Green Tea Compound May Help Treatment of Rheumatoid Arthritis
A new study has found that a compound in green tea could be an effective treatment for rheumatoid arthritis. Researchers from Washington State University have investigated a molecule in green tea with anti inflammatory properties which could combat the joint pain, inflammation and tissue damage caused by rheumatoid arthritis.
Rheumatoid arthritis (RA) is a disease that affects the joints of the body, most commonly the joints of the hands, feet, wrists, elbows, knees and ankles. The immune system mistakenly attacks the synovial tissues around the joints causing inflammation, swelling and pain. This can cause damage to the cartilage and bone and can lead to joint deformity. It is 3 times more common in women than men and affects around 400,000 people in the UK. It can affect adults at any age but most commonly starts between the ages of 40 and 50.
The researchers explored the possibility of a compound called epigallocatechin-3-gallate (EGCG) being a possible alternative to current treatments for RA. Current treatments can be expensive, reduce immune system activity and be unsuitable for long term use.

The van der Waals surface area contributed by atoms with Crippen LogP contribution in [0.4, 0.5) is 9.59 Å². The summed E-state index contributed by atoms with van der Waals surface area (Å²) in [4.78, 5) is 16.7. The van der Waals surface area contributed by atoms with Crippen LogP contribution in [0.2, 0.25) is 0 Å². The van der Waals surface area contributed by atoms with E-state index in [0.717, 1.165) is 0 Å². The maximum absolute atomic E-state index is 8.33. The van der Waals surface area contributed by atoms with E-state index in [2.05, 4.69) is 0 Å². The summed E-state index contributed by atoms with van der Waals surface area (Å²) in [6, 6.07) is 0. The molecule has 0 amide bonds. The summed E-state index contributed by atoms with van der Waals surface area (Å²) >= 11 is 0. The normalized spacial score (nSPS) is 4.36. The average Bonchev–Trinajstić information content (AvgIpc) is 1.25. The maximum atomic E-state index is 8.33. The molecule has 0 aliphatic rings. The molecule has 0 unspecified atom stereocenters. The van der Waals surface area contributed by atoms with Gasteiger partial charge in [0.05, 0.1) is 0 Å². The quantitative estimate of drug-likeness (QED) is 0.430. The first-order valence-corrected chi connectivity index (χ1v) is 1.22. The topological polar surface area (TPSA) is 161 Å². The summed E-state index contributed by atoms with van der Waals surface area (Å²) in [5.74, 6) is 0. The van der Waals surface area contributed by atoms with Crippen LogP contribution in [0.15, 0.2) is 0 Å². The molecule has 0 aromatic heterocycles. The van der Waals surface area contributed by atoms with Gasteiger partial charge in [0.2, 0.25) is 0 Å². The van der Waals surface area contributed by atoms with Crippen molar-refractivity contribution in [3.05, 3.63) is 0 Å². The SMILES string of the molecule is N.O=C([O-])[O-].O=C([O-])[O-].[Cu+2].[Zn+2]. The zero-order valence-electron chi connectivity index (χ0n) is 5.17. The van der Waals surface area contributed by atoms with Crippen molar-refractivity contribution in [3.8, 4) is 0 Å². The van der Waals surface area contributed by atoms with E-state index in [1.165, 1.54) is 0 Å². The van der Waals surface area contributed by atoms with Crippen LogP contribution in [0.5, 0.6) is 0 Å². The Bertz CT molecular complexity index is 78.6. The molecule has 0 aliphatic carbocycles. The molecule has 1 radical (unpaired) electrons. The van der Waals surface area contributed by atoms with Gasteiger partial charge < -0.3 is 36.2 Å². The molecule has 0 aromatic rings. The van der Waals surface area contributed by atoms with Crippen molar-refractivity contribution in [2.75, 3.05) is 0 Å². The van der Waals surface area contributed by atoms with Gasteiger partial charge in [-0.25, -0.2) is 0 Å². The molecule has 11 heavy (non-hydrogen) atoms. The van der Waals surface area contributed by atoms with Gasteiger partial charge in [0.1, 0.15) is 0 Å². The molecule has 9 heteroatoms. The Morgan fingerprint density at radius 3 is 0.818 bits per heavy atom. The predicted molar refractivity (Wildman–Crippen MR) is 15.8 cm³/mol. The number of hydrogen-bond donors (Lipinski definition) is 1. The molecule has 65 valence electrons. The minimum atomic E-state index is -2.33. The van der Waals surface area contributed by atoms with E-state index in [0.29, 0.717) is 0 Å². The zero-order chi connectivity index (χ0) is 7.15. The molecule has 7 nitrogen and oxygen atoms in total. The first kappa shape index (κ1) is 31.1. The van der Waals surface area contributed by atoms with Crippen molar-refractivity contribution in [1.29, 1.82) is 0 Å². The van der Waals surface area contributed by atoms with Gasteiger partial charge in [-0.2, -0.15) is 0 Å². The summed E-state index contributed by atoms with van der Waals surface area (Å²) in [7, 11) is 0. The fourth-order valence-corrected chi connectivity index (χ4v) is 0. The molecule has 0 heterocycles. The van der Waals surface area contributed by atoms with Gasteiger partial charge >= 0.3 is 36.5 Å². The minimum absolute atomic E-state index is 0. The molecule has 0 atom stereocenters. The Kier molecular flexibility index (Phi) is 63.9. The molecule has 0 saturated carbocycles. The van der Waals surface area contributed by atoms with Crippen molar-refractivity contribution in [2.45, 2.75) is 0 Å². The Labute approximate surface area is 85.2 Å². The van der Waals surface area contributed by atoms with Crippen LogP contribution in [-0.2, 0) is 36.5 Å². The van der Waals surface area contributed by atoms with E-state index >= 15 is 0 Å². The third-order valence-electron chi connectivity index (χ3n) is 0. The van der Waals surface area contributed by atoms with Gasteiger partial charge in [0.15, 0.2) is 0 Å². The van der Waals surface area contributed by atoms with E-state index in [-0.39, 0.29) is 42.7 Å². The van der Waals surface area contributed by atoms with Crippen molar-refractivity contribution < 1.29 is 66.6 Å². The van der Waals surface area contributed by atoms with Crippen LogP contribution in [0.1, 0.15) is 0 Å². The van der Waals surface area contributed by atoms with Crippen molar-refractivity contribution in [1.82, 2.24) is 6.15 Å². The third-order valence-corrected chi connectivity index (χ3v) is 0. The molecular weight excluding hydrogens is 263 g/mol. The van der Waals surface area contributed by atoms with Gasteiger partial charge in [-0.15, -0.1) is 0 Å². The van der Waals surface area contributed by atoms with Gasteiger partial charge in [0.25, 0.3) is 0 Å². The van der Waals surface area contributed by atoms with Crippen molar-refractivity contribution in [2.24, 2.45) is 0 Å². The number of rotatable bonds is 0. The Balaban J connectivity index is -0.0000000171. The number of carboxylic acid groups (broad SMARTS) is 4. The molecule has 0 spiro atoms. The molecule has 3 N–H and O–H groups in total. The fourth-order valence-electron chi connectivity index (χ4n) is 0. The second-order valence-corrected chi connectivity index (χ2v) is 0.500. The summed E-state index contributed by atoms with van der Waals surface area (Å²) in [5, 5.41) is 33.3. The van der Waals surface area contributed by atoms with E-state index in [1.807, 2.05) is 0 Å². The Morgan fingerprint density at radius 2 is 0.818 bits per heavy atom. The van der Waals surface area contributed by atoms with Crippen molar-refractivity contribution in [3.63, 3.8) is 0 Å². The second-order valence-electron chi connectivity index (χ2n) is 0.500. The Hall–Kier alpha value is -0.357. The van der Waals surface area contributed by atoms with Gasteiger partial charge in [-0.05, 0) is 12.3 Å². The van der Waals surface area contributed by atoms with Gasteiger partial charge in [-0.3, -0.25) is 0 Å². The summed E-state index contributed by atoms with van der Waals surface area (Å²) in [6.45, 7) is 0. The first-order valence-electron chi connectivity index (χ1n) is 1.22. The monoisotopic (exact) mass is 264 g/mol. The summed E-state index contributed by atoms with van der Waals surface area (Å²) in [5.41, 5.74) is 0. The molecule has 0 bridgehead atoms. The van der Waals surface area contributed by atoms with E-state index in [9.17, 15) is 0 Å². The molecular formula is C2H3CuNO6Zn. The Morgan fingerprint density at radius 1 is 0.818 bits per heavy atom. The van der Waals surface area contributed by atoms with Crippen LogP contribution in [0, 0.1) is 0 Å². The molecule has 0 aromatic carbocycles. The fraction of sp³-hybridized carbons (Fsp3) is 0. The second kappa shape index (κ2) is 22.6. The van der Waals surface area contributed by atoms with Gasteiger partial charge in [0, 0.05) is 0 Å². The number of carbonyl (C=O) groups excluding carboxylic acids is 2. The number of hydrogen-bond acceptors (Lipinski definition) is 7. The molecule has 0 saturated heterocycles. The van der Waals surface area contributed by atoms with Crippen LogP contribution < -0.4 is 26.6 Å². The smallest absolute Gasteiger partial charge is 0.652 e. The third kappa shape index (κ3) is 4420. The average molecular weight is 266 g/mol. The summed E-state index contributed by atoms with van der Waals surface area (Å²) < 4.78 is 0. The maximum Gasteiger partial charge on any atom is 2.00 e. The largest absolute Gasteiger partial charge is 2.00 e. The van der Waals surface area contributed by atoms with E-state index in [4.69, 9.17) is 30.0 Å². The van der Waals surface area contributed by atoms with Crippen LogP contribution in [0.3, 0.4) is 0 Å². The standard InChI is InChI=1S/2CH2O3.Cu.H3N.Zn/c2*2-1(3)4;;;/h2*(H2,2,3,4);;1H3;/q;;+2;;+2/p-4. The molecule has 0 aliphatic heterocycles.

EGCG is a chemical compound that belongs to a class of flavanols known as catechins. It is known to have anti-inflammatory properties and is most abundant in green tea.
After giving EGCG to mouse models of RA for 10 days, the team noticed that there was a significant reduction in ankle swelling. They also noted that EGCG reduced inflammation without interfering with other cellular functions unlike some current medications for the disease.
According to Salah-Uddin Ahmed, the study leader, this suggests that the green tea compound may be highly effective against RA.
There have been many health claims made about green tea and we will be looking at these in the coming days to try to establish whether they can be supported by evidence.
If you would like more help and advice concerning rheumatoid arthritis please click on the link below: